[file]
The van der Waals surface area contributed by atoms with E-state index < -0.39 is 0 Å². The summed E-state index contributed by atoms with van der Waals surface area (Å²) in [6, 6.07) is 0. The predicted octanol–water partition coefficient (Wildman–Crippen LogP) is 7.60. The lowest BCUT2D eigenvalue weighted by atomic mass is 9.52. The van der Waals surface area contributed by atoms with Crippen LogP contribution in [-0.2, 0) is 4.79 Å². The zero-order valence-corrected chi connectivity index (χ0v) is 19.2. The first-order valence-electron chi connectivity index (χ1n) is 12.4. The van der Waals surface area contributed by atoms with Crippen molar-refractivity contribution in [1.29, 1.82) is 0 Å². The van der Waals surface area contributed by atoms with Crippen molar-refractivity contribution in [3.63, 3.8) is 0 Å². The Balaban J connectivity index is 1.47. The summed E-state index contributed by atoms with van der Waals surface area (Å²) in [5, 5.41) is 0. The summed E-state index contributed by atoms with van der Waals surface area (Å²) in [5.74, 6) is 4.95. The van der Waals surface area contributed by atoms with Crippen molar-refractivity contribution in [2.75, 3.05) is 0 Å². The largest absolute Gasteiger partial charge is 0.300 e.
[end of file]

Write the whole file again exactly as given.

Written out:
The van der Waals surface area contributed by atoms with E-state index < -0.39 is 0 Å². The summed E-state index contributed by atoms with van der Waals surface area (Å²) in [6, 6.07) is 0. The predicted octanol–water partition coefficient (Wildman–Crippen LogP) is 7.60. The lowest BCUT2D eigenvalue weighted by atomic mass is 9.52. The van der Waals surface area contributed by atoms with Crippen LogP contribution in [-0.2, 0) is 4.79 Å². The zero-order valence-corrected chi connectivity index (χ0v) is 19.2. The first-order valence-electron chi connectivity index (χ1n) is 12.4. The van der Waals surface area contributed by atoms with Crippen molar-refractivity contribution in [1.29, 1.82) is 0 Å². The van der Waals surface area contributed by atoms with Crippen molar-refractivity contribution in [3.63, 3.8) is 0 Å². The Balaban J connectivity index is 1.47. The summed E-state index contributed by atoms with van der Waals surface area (Å²) in [5, 5.41) is 0. The summed E-state index contributed by atoms with van der Waals surface area (Å²) in [5.74, 6) is 4.95. The van der Waals surface area contributed by atoms with Crippen molar-refractivity contribution in [2.75, 3.05) is 0 Å². The largest absolute Gasteiger partial charge is 0.300 e.